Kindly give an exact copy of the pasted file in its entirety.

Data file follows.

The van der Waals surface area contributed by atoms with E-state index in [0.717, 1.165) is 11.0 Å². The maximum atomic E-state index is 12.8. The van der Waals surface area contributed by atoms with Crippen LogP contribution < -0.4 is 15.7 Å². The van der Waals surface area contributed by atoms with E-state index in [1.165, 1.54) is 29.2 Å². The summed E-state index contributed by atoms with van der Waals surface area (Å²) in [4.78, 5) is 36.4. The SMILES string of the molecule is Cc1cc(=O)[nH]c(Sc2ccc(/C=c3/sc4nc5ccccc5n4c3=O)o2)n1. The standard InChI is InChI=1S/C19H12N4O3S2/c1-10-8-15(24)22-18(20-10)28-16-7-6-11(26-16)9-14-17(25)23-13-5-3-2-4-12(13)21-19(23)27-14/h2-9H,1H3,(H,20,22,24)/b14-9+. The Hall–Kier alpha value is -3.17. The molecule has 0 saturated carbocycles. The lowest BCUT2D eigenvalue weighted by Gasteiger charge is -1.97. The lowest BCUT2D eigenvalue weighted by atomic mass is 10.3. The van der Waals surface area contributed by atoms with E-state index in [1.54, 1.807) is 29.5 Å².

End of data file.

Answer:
The van der Waals surface area contributed by atoms with E-state index in [0.717, 1.165) is 11.0 Å². The maximum atomic E-state index is 12.8. The van der Waals surface area contributed by atoms with Crippen LogP contribution < -0.4 is 15.7 Å². The van der Waals surface area contributed by atoms with E-state index in [1.165, 1.54) is 29.2 Å². The summed E-state index contributed by atoms with van der Waals surface area (Å²) in [4.78, 5) is 36.4. The SMILES string of the molecule is Cc1cc(=O)[nH]c(Sc2ccc(/C=c3/sc4nc5ccccc5n4c3=O)o2)n1. The standard InChI is InChI=1S/C19H12N4O3S2/c1-10-8-15(24)22-18(20-10)28-16-7-6-11(26-16)9-14-17(25)23-13-5-3-2-4-12(13)21-19(23)27-14/h2-9H,1H3,(H,20,22,24)/b14-9+. The Hall–Kier alpha value is -3.17. The molecule has 0 saturated carbocycles. The lowest BCUT2D eigenvalue weighted by Gasteiger charge is -1.97. The lowest BCUT2D eigenvalue weighted by atomic mass is 10.3. The van der Waals surface area contributed by atoms with E-state index in [1.54, 1.807) is 29.5 Å².